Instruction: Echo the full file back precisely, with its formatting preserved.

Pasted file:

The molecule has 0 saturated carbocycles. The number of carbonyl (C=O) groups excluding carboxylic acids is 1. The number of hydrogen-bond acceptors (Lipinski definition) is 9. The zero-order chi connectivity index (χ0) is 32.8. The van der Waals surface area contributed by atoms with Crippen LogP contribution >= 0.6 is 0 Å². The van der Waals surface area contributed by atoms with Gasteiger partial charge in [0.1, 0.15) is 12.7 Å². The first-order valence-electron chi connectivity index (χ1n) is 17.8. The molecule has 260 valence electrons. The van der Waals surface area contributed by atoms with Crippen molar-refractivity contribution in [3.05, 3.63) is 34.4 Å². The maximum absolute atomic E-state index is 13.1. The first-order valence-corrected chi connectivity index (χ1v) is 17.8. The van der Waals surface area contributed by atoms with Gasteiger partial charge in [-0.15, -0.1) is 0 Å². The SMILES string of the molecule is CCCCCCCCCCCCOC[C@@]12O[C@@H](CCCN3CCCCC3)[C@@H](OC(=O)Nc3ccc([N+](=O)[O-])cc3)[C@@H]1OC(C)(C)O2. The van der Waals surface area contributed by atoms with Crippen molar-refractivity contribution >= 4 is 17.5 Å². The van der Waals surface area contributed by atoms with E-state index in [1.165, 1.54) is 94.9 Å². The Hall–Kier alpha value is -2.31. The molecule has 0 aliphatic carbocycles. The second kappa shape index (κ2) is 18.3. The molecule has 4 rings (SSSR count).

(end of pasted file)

The molecule has 0 saturated carbocycles. The number of carbonyl (C=O) groups excluding carboxylic acids is 1. The number of hydrogen-bond acceptors (Lipinski definition) is 9. The zero-order chi connectivity index (χ0) is 32.8. The van der Waals surface area contributed by atoms with Crippen LogP contribution >= 0.6 is 0 Å². The van der Waals surface area contributed by atoms with Gasteiger partial charge in [0.1, 0.15) is 12.7 Å². The first-order valence-electron chi connectivity index (χ1n) is 17.8. The molecule has 260 valence electrons. The van der Waals surface area contributed by atoms with Crippen molar-refractivity contribution in [3.05, 3.63) is 34.4 Å². The maximum absolute atomic E-state index is 13.1. The first-order valence-corrected chi connectivity index (χ1v) is 17.8. The van der Waals surface area contributed by atoms with Gasteiger partial charge in [-0.15, -0.1) is 0 Å². The SMILES string of the molecule is CCCCCCCCCCCCOC[C@@]12O[C@@H](CCCN3CCCCC3)[C@@H](OC(=O)Nc3ccc([N+](=O)[O-])cc3)[C@@H]1OC(C)(C)O2. The van der Waals surface area contributed by atoms with Crippen molar-refractivity contribution >= 4 is 17.5 Å². The van der Waals surface area contributed by atoms with E-state index in [1.165, 1.54) is 94.9 Å². The Hall–Kier alpha value is -2.31. The molecule has 0 aliphatic carbocycles. The second kappa shape index (κ2) is 18.3. The molecule has 4 rings (SSSR count).